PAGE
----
Chimney sweep says new legislation is endangering his livelihood

Mark WatsonMark Watson
Mark Watson
Campaign launched to reverse legislation v.1

A Borders chimney sweep claims new legislation is endangering his livelihood and brushing aside the rights of the public to free heating.

Mark Watson is a trained chimney sweep who has worked across the region for the last ten years.

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He is backing a campaign against new regulations banning solid fuel systems, such as wood-burning stoves, in new build homes and possible further restrictions set to be introduced before 2045.

Aside from the impact on his workload, Mark believes the legislation “takes away people’s right to free heating”.

Mark, part of whose work is safety checking stoves, said: “If they’re not fitting wood-burning stoves into new build properties that is going to decrease my workload but the main thing is it’s taking away people’s right to free heating, basically.

“If you have a log-burning stove and you have wood that you collect yourself, or you may have branches on your property that you cut yourself, you can dry it properly and it’s free fuel.

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“The cost of living crisis is going on so if they are taking this part away from everyday living then we are kind of stuck with electricity. Sometimes in rural communities in particular these stoves are the main source of heat.”

The New Build Heat Standard or Heat in Buildings Bill is now the law in Scotland.

From April 1 this year it is required that all new homes and buildings ditch fossil fuel heating systems in favour of climate-friendly alternatives.

The Guild of Chimney Sweeps and the Stove Industry Association are among those pushing for the new regulations to be reversed.

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The Scottish stove industry is worth approximately £60m annually and supports around 2,000 jobs.

Campaigners say the UK stove industry has been ahead of the curve in addressing emissions.

The industry has been supportive of Smoke Control Area legislation and welcomed the introduction of the Domestic Solid Fuels Standards in England which banned the sale of house coal and wet wood.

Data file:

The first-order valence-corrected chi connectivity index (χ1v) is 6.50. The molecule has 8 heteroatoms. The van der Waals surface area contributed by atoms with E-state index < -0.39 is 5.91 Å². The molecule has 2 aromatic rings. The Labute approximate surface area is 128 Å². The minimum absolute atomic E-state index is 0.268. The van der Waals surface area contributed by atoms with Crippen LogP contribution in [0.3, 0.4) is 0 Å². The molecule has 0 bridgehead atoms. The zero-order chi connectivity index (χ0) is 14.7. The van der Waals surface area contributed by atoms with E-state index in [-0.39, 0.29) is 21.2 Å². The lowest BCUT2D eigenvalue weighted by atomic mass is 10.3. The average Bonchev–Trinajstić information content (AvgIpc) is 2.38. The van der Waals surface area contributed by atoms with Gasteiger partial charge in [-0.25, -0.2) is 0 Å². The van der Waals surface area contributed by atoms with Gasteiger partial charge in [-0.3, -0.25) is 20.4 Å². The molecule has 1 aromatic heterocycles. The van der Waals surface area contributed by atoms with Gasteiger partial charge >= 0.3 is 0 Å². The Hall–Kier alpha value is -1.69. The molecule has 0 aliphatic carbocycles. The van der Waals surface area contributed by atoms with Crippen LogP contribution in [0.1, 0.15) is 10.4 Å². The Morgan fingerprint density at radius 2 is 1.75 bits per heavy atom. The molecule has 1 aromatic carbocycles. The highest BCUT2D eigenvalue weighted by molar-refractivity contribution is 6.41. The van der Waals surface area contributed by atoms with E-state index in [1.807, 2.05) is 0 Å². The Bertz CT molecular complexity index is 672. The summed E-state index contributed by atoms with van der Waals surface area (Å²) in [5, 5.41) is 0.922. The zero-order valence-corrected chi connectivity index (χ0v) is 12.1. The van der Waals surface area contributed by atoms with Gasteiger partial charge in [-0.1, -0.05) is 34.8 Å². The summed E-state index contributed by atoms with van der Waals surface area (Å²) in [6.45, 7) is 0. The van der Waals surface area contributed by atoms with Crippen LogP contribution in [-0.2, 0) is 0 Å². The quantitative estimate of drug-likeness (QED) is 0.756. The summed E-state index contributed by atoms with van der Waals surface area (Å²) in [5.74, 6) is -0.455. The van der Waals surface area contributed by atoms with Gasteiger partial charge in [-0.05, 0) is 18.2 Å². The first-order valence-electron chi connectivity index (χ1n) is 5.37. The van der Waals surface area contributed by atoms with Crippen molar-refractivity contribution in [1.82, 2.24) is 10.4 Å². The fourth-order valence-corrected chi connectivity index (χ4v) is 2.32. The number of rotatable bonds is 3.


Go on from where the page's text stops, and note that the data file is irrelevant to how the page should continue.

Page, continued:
Modern stoves (defined as eco-design compliant) produce up to 90 per cent less particulate emissions than an open fire, which is up to 80 per cent less than many older stove models. It is also estimated that 170,000 properties (seven per cent of total dwellings) in Scotland are off-gas.

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And campaigners say having a modern stove as a local space heating appliance ensures heat is always available in the event of a power cut and offers a cushion against fluctuating gas and electricity prices.

There is unhappiness too that industry bodies were not directly consulted on the New Build Heat Standard or Heat in Buildings Bill.

Mark, from Hawick, said the regulations changes have particular implications in rural locations.

He explained: “Let’s say in the countryside there is a power cut and the electricity is not there at least they can put their stove on and have a bit of heating.”

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Mark is soon to distribute cards promoting the campaign to the three main stove shops in the Borders – in Jedburgh, Berwick and Kelso.

Members of the public with concerns can fill out their name and address on the cards and send them to their local MSP.

A Scottish Government spokesperson said: “The changes mean that new homes and buildings do not contribute to climate emissions, by banning the use of polluting heating systems such as oil and gas boilers, and bioenergy – including wood-burning stoves.”

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